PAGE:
Questing is intriguing. You have the typical “Go to the guy with the quest marker. Kill X amount of Y mob. Come back. Get loot and experience.” However you also run into some objectives that continue to progress forward and sometimes it leads you into an instanced mission where you have to deal with some big bad monster with a nice reward at the end. There are also dungeons but those are pretty typical to what you would expect out of an MMO.

To go along with questing there are campaigns you can start to participate in beginning at level 26. These campaigns allow you to do additional, themed quests to give you more rewards and help you acquire boons that further allow you to specialize your character. Most of these are daily and timed quests that must be completed each day in order to progress through the campaign.

The problem with all of these features is that after your first character there is very little variation in the game. There truly exists only one progression path and it is very entertaining but there are only so many times you can experience the same thing. This is why World of Warcraft, Guild Wars 2 and many other MMOs offer alternative zones where you can level up your character in and experience new content. The only real alternatives for a new character are to partake in PvP or Foundry content. Both of which aren’t entirely regulated as an ongoing leveling experience.

The last things that need to be said about Neverwinter are its economy and currencies. Both of these are tied very closely together due to the nature of Zen Coins which are the real money currency. This currency is the only way to get better access to standard features that are offered in standard MMOS with things like a larger bank, more auction house selling slots and even more character slots.

The problem with this is that Neverwinter doesn’t offer you much from the get go so that you feel strangled until you do purchase these things. You only have 40 auction item slots, thirty bank slots and two character creation slots.  You can go through these really quickly. Even bag space is incredibly limited with very few quests that reward bags so that you are constantly trading out items or you can purchase the incredibly expensive bags.

You can convert a second currency, Astral Diamonds, to Zen through a player ran market. The entire time I played there was nobody who offered to sell Zen but many people were making buy orders and it is very unlikely you will have enough astral diamonds to exceed the prices being listed. So essentially you have to pay money to get access to enhanced features.

There is also the problem that the Zen currency allows players a distinct advantage in making the game easier for those who are willing to pay. You can purchase mounts that are better than any other, companions that are entirely better than most you can get normally and tokens that allow you to complete entire campaigns for all the loot and boons at a mere click of a button.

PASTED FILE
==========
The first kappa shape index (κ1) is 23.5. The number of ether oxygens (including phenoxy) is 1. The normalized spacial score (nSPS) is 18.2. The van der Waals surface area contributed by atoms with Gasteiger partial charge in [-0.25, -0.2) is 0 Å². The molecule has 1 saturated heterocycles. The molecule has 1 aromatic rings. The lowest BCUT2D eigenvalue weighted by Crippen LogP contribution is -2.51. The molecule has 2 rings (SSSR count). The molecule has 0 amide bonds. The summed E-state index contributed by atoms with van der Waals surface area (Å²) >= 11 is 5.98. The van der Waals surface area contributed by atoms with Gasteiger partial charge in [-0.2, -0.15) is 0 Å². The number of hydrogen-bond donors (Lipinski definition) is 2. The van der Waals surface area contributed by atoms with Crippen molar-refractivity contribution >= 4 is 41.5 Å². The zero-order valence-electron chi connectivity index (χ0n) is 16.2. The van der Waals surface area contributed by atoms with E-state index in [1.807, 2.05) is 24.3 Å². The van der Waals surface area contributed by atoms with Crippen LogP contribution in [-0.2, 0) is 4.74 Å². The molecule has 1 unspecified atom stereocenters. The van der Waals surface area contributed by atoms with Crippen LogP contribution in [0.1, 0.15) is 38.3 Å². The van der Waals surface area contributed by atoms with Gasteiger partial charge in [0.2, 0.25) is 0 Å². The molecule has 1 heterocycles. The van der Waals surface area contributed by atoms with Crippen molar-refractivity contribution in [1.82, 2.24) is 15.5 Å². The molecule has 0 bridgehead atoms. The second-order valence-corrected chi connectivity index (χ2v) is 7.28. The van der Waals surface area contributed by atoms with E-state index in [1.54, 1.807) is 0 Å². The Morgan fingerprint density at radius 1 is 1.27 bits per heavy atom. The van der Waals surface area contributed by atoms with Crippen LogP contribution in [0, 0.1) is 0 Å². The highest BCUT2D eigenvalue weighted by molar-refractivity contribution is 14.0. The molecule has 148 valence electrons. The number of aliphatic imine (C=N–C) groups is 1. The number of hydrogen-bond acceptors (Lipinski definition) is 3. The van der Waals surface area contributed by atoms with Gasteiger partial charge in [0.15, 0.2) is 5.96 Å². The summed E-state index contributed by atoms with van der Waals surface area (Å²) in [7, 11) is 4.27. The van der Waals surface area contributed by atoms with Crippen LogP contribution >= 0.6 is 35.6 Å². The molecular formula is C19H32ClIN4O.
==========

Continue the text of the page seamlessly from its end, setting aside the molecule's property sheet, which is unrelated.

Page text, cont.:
Zen currency is also the only way to purchase Enchanted Keys which are used to open the huge amount of lockboxes you will find throughout the game. These lockboxes provide ways to overcome the steep prices of improvement but it is essentially just a huge gamble with getting very little as an average pay out.

Finally if you want to play as the new Dragonborn race, which is arguably the best race in the game currently, you have to pay at least 15$ USD for a one use item that will allow you to convert one character’s race to another. If you want permanent access to the Dragonborn race (and a bunch of other features that make the game entirely more bearable) you have to pay 75$ USD to get it.

The game by itself is very fascinating and entertaining when you get into it the first time. There is a lot of depth, combat feels incredible and the events you can get into later on in the game are absolutely fun. The business model is what likely turns off many players to the game. This is especially true when you consider that the money invested is on an MMO that could feel very repetitive after two or three characters.

Regardless I would highly recommend you give the game a play purely for the way it handles class mechanics and combat. It is one of the better Dungeons and Dragons games out there right now. It doesn't take my number one slot but it certainly is one I would recommend to a friend if they really wanted to have that tabletop experience in their MMO.

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About The Author

Lee "CanadianMathlete" Berger
Lee is a long time gamer of RPGs, rogue-likes and MMOG's and few things ever top a good MMOG on his list. His current love is Guild Wars 2 and he runs GuildWars2Hub as the Community Manager. His gaming quest is to find a game that holds a candle towards his beloved Neverwinter Nights 2 online experience. He is neither Canadian or good at math. However, he does like to bring up Canadian math like this one: A hockey puck, mass 0.115 kg, moving at 35.0 m/s, strikes a rubber octopus thrown on the ice by a fan. The octopus has a mass of 0.265 kg. The puck and octopus slide off together. Find their velocity.